As Vitter said, “KU’s a great institution, but we also have to take a realistic look at where we are to reach the next level of excellence.”

Vitter is the man in charge of the academic side of the university. The chancellor is more involved with off-campus affairs of the institution, but Vitter’s effectiveness will play a significant role in how the university is viewed and judged by off-campus alumni and friends.

It is hoped those interested in the welfare and excellence of the university will realize and appreciate the courage of a handful of students who were sufficiently concerned about what was going on, and had been allowed to go on within their school, to stand up and call attention to the situation and demand corrective actions.

They have performed a tremendous service on behalf of the university.

Comments

LJD230 4 years, 1 month ago

Dolph states:

"Vitter is the man in charge of the academic side of the university. The chancellor is more involved with off-campus affairs of the institution, but Vitter’s effectiveness will play a significant role in how the university is viewed and judged by off-campus alumni and friends."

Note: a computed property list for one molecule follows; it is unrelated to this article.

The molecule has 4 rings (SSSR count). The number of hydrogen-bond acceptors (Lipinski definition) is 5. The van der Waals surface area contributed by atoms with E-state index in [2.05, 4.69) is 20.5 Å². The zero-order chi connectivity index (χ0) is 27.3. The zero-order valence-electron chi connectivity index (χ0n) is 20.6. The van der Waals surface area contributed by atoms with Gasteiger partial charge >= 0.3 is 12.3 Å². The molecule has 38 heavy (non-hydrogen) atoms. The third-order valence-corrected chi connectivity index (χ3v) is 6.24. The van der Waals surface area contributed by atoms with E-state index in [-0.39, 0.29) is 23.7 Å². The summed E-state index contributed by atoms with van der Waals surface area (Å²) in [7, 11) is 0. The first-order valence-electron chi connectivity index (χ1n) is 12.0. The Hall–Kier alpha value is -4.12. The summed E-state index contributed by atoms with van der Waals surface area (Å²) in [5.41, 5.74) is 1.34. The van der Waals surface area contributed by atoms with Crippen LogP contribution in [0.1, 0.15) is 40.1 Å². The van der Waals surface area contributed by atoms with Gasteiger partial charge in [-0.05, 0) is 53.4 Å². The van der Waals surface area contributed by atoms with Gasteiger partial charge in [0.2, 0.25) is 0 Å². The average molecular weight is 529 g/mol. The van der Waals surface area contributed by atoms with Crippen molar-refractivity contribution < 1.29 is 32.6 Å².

Allow me to rewrite Dolph's comment:

Grey Brown Little was" the woman in charge of the academic side of the university. The chancellor is more involved with off-campus affairs of the institution, but Vitter’s effectiveness will play a significant role in how the university is viewed and judged by off-campus alumni and friends."

Anyone care to argue that UNC is NOT a world class university? And the former provost was?

LJD230 4 years, 1 month ago